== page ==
UC Continental Congress Journals


Journals of the Continental Congress
United Colonies of America

Charles Thomson, Secretary

September 5, 1774 to July 1, 1776

Chronology




The First United American Republic
Continental Congress of the United Colonies Presidents 
Sept. 5, 1774 to July 1, 1776


September 5, 1774
October 22, 1774
October 22, 1774
October 26, 1774
May 20, 1775
May 24, 1775
May 25, 1775
July 1, 1776



September 5, 1774, Meeting of the Delegates chosen and appointed by the several Colonies and Provinces, in North America, to hold a Congress at Philadelphia, Members present from the several Colonies, Peyton Randolph elected President, Credentials read and approved, For New-Hampshire, Massachusetts, Rhode-Island, Connecticut, New-York, New-Jersey, Pennsylvania, Delaware, Maryland, Virginia, South Carolina, Charles Thomson elected Secretary September 6, 1774, Richard Henry Lee, from Virginia, attended, Rules of Order adopted, Reverend Mr. Duché requested to open the Congress with Prayers, Thomas Johnson, Jun., from Maryland attended, September 7, 1774, Committee appointed to state the Rights of the Colonies, the instances in which they are violated, and the means most proper to obtain a restoration of them, Committee appointed to examine and report the several Statutes which affect the Trade and Manufactures of the Colonies, President authorized to adjourn, from day to day, when there is no business, September 12, 1774, Matthew Tilghman, a Delegate from Maryland, attended, September 14, 1774, William Hooper and Joseph Hewes, from North Carolina, attended, Henry Wisner, from Orange County, in New-York, attended, George Ross, from Pennsylvania, and John Alsop, from New-York, attended, Delegates from Massachusetts presented the Proceedings of the Joint Committees of the Towns in the County of Middlesex, at Concord, on the 30th and 31st of August, September 17, 1774, Richard Caswell from North Carolina, attended, Resolutions of the County of Suffolk, Massachusetts, on the 6th inst., laid, before the Congress, Resolution of the Congress, approving of the Suffolk County Resolutions, Contributions from all the Colonies for supplying the Sufferers in Boston, should be continued, Report of the Committee appointed to examine the Statutes, brought in and laid on the table, September 19, 1774, Referred to the Committee appointed to state the Rights of the Colonies, September 22, 1774, Merchants and others in the several Colonies requested not to send to Great Britain any orders for Goods, Report of Committee on the Rights of the Colonies, brought in and read, Copy of the Report made out for each Colony, September 24, 1774, The Report considered, Congress will now consider only such Rights as have been infringed since 1763, postponing the consideration of the General Rights of America to a future day, Committee appointed to state the Rights, brought in a Report of the Infringements and Violations of American Rights, Consideration of the Report deferred, Congress, in the meanwhile, to deliberate on the Means to be pursued for a restoration of our Rights, September 26, 1774, John Herring, from Orange County, New-York, attended, Consideration of the Means for restoring Rights, resumed, September 27, 1774, Further considered, Importation of all Goods, Wares, and Merchandise, whatsoever, from Great Britain, or Ireland, prohibited after first of December next, None exported from Great Britain, or Ireland, after that day, shall be used or purchased in the Colonies, September 28, 1774, Resolution offered by Mr. Galloway, declaring the Colonies hold in. abhorrence the idea of being considered Independent Communities, Mr. Galloway's Plan for a proposed union between Great Britain and the Colonies, Means of restoring the Rights, considered, September 29, 1774, Galloway Plan Further considered, September 30, 1774, Galloway Plan Further considered, Exportation of all Merchandise whatsoever, from the Colonies to Great Britain, Ireland, and the West Indies, prohibited after the 1st of September, 1775, unless American Grievances are redressed before that time, Committee to prepare a Plan to carry into effect the Non-Importation, Non-Consumption, and Non-Exportation resolved on,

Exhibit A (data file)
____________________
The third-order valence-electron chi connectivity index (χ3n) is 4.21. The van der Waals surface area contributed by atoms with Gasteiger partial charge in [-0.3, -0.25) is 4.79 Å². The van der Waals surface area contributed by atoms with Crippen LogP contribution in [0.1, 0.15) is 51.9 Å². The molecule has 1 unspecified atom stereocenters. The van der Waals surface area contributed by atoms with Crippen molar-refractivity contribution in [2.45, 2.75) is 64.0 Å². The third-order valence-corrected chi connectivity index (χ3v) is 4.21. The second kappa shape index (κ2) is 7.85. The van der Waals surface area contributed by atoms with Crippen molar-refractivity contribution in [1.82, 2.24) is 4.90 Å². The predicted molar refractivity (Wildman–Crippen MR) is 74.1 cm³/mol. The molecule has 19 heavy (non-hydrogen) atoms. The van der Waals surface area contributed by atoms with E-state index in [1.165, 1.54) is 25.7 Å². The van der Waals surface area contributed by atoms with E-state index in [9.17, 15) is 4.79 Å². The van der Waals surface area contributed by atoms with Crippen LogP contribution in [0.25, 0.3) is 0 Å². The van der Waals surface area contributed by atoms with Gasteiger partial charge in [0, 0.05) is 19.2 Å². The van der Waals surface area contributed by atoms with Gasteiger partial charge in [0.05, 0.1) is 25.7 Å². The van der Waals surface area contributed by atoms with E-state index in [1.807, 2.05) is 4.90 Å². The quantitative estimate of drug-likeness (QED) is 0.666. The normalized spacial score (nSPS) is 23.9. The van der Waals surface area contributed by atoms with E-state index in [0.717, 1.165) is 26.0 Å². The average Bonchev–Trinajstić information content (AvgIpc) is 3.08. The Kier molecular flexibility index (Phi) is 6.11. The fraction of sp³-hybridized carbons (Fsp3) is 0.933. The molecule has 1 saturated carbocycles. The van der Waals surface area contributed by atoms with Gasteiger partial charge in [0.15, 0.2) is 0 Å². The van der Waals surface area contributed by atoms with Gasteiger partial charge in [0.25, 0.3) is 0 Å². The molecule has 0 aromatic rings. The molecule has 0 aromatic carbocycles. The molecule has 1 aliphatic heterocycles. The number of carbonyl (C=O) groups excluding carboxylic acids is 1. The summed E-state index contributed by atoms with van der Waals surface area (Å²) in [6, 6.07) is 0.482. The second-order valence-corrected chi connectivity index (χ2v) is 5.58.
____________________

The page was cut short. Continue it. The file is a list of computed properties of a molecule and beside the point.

President Peyton Randolph

October 1, 1774, Simon Boerum, from King's County, New-York, attended, Means of restoring the Rights, further considered, Committee to prepare an Address to the King, requesting a Redress of Grievances, October 3, 1774, Instructions to the Committee on the Address, Matters proper to be contained in the Address considered, October 4, 1774, Address to the King Further considered, October 5, 1774, Address to the King Further considered, Instruction to the Committee on the Address, Address from William Goddard received, October 6, 1774, Means for restoration of American Rights further considered, Letter from the Boston Committee of Correspondence laid before Congress, Letter to be considered tomorrow, Consideration of means for restoration of Rights, resumed, Instruction to Committee appointed to prepare the form of an Association, October 7, 1774, Letter from Boston Committee considered, Committee to prepare a Letter to General Gage, October 8, 1774, Letter from Boston further considered, Opposition of the Inhabitants of Massachusetts to late Acts of Parliament approved by Congress, If the Acts are attempted to be enforced by Arms, all America ought to support them in their opposition, October 10, 1774, Letter from Boston further considered, Removal of the People from Boston, so important in its consequences as to require the utmost deliberation, If absolutely necessary, they should be recompensed by all America, People of Massachusetts advised to submit to a suspension of the administration of justice, where it cannot be procured under the Charter, Any Person who shall act under any authority derived from the Act of Parliament, altering the Government of Massachusetts, to be held in detestation, as a wicked tool of the despotism, which is preparing to destroy the Rights of America, October 11, 1774, Letter from the Congress to General Gage, People of Boston advised to conduct themselves peaceably towards General Gage and the Troops, Committee to prepare a Memorial to the People of British America; and an Address to the People of Great Britain, October 12, 1774, Plan for carrying into effect the Non-Importation, Non-Consumption, and Non-Exportation Agreement, reported by the Committee, Consideration of the Rights and Grievances of the Colonies resumed, October 13, 1774, Further considered, October 14, 1774, Further considered, Resolutions declaring the Rights and Grievances of the Colonies, Letter from several Gentlemen, in Georgia, read, October 15, 1774, Plan of Association further considered, October 17, 1774, John Dickinson, from Pennsylvania, attended, Plan of Association further considered, October 18, 1774, Plan further considered, amended, and ordered to be transcribed, to be signed by the Members, Address to the People of Great Britain reported, October 19, 1774, The Address considered, amended, and recommitted, Memorial to the Inhabitants of the Colonies reported, October 20, 1774, The Association read and signed, Facsimile of the Signatures to the Association, Opposite Memorial to the Inhabitants of the Colonies further considered, October 21, 1774, Address to the People of Great Britain, Memorial to the Inhabitants of the Colonies, Committee to prepare an Address to the People of Quebeck, and Letters to the Colonies of St. John's. Nova-Scotia, Georgia, and East and West Florida, Committee to revise the Minutes of Congress, Address to the King considered, recommitted, and Mr. Dickinson added to the Committee, The seizing a Person, in America, to transport him beyond the Sea, for Trial, declared to be against the Law, and ought to meet with resistance and reprisal,